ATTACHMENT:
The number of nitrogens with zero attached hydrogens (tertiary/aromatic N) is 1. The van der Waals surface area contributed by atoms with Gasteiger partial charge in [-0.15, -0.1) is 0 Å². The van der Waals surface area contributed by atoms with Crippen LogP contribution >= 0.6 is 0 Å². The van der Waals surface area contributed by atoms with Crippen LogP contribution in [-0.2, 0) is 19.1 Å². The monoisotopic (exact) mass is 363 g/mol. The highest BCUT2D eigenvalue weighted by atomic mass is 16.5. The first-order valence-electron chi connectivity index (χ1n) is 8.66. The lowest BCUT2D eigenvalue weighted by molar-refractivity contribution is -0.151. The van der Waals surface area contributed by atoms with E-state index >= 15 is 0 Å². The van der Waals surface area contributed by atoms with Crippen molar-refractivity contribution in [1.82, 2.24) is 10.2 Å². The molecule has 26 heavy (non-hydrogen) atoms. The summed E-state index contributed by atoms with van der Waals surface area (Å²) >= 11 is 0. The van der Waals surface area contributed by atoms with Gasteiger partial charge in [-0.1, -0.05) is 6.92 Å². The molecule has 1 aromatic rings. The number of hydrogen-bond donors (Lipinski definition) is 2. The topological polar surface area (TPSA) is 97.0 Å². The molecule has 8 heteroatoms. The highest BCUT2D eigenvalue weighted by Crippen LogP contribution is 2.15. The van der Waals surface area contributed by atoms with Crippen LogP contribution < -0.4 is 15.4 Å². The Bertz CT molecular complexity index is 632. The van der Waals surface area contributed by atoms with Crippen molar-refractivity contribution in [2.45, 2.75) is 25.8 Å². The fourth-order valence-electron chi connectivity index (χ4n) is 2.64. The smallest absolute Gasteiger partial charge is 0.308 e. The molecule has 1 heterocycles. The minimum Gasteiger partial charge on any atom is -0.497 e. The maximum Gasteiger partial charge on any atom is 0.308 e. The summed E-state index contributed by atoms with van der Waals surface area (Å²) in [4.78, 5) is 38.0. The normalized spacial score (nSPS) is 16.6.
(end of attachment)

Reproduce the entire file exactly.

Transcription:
The number of nitrogens with zero attached hydrogens (tertiary/aromatic N) is 1. The van der Waals surface area contributed by atoms with Gasteiger partial charge in [-0.15, -0.1) is 0 Å². The van der Waals surface area contributed by atoms with Crippen LogP contribution >= 0.6 is 0 Å². The van der Waals surface area contributed by atoms with Crippen LogP contribution in [-0.2, 0) is 19.1 Å². The monoisotopic (exact) mass is 363 g/mol. The highest BCUT2D eigenvalue weighted by atomic mass is 16.5. The first-order valence-electron chi connectivity index (χ1n) is 8.66. The lowest BCUT2D eigenvalue weighted by molar-refractivity contribution is -0.151. The van der Waals surface area contributed by atoms with E-state index >= 15 is 0 Å². The van der Waals surface area contributed by atoms with Crippen molar-refractivity contribution in [1.82, 2.24) is 10.2 Å². The molecule has 26 heavy (non-hydrogen) atoms. The summed E-state index contributed by atoms with van der Waals surface area (Å²) >= 11 is 0. The van der Waals surface area contributed by atoms with Gasteiger partial charge in [-0.1, -0.05) is 6.92 Å². The molecule has 1 aromatic rings. The number of hydrogen-bond donors (Lipinski definition) is 2. The topological polar surface area (TPSA) is 97.0 Å². The molecule has 8 heteroatoms. The highest BCUT2D eigenvalue weighted by Crippen LogP contribution is 2.15. The van der Waals surface area contributed by atoms with Crippen LogP contribution < -0.4 is 15.4 Å². The Bertz CT molecular complexity index is 632. The van der Waals surface area contributed by atoms with Crippen molar-refractivity contribution in [2.45, 2.75) is 25.8 Å². The fourth-order valence-electron chi connectivity index (χ4n) is 2.64. The smallest absolute Gasteiger partial charge is 0.308 e. The molecule has 1 heterocycles. The minimum Gasteiger partial charge on any atom is -0.497 e. The maximum Gasteiger partial charge on any atom is 0.308 e. The summed E-state index contributed by atoms with van der Waals surface area (Å²) in [4.78, 5) is 38.0. The normalized spacial score (nSPS) is 16.6.